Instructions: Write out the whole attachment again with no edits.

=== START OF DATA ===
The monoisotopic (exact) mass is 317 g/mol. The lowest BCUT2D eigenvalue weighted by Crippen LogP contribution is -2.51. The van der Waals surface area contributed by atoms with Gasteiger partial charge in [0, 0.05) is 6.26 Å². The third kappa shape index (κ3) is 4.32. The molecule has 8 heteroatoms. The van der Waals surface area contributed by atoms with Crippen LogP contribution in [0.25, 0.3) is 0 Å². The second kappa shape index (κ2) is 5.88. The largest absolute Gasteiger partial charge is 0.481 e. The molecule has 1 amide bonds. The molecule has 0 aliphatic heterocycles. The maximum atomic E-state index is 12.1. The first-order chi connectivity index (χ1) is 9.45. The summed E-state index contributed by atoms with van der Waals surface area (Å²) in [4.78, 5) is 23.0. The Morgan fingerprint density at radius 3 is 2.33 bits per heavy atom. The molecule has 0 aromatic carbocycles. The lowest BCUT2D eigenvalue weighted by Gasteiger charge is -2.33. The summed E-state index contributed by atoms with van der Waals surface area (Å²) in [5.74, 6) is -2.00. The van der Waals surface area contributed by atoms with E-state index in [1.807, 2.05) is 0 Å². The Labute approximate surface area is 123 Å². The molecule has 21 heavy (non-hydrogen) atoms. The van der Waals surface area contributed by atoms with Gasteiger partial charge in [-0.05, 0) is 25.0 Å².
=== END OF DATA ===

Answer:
The monoisotopic (exact) mass is 317 g/mol. The lowest BCUT2D eigenvalue weighted by Crippen LogP contribution is -2.51. The van der Waals surface area contributed by atoms with Gasteiger partial charge in [0, 0.05) is 6.26 Å². The third kappa shape index (κ3) is 4.32. The molecule has 8 heteroatoms. The van der Waals surface area contributed by atoms with Crippen LogP contribution in [0.25, 0.3) is 0 Å². The second kappa shape index (κ2) is 5.88. The largest absolute Gasteiger partial charge is 0.481 e. The molecule has 1 amide bonds. The molecule has 0 aliphatic heterocycles. The maximum atomic E-state index is 12.1. The first-order chi connectivity index (χ1) is 9.45. The summed E-state index contributed by atoms with van der Waals surface area (Å²) in [4.78, 5) is 23.0. The Morgan fingerprint density at radius 3 is 2.33 bits per heavy atom. The molecule has 0 aromatic carbocycles. The lowest BCUT2D eigenvalue weighted by Gasteiger charge is -2.33. The summed E-state index contributed by atoms with van der Waals surface area (Å²) in [5.74, 6) is -2.00. The van der Waals surface area contributed by atoms with E-state index in [1.807, 2.05) is 0 Å². The Labute approximate surface area is 123 Å². The molecule has 21 heavy (non-hydrogen) atoms. The van der Waals surface area contributed by atoms with Gasteiger partial charge in [-0.05, 0) is 25.0 Å².